This form of introduction is echoed later when the young Wiglaf is described as 'a son of Weohstan's' 'well regarded' and 'related to Aelfhere'. In terms of personal reputation, we understand that Beowulf has already established an element of fame within Geatland when he relays to the king: 'I have suffered extremes and avenged the Geats' his modesty is apparent as he resists the need to elaborate on his acts of heroism confining himself only to convey the essential details. He only begins to boast of his accomplishments in a swimming contest against Breca when Unferth questions his motives for participating. Unferth is presented as a foil to the heroic Beowulf, the poet informs us that he is 'sick with envy' but his own bitterness and inferiority is exposed and Beowulf's virtues accentuated as the latter is able to articulate an intelligent and composed response: 'it was mostly beer that was doing the talking' 'I was the strongest swimmer of all'. Again Heaney encompasses powerful adjectives, 'perishing', 'deep boiled', 'mangled' into Beowulf's speech, closely adhering to the traits of Anglo-Saxon poetry and successfully winning over the reader and ensuring 'the crowd was happy'. ...read more.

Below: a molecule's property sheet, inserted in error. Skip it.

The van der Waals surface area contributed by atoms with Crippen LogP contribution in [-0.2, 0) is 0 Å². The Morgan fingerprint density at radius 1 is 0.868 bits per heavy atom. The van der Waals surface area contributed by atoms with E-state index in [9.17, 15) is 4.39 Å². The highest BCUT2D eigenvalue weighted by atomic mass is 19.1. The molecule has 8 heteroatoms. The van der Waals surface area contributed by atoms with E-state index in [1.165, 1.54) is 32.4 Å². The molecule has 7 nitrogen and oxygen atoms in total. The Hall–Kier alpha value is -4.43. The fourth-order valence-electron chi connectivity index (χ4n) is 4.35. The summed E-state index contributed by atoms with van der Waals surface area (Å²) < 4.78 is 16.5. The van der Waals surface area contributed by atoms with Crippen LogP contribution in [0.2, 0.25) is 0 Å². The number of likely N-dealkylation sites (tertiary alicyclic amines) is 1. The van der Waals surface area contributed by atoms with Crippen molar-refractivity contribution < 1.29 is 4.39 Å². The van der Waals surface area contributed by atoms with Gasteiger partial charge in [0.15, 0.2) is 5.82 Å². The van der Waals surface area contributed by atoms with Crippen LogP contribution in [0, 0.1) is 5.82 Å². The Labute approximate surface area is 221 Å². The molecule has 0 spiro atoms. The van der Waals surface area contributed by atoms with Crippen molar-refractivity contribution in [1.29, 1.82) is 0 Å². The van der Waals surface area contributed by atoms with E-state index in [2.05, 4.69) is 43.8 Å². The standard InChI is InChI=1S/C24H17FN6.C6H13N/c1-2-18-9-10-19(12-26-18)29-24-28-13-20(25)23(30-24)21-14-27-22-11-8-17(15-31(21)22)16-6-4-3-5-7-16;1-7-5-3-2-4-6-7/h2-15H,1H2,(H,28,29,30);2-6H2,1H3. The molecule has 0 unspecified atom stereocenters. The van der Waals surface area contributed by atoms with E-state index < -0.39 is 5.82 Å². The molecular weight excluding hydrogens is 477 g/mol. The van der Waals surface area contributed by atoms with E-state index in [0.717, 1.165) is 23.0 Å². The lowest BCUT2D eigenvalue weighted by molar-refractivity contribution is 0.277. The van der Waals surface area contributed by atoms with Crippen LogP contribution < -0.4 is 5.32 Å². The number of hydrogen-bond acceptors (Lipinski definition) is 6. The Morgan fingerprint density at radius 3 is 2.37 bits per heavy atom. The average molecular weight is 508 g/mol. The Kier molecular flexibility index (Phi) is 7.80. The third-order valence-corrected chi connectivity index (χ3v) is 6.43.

Conclusion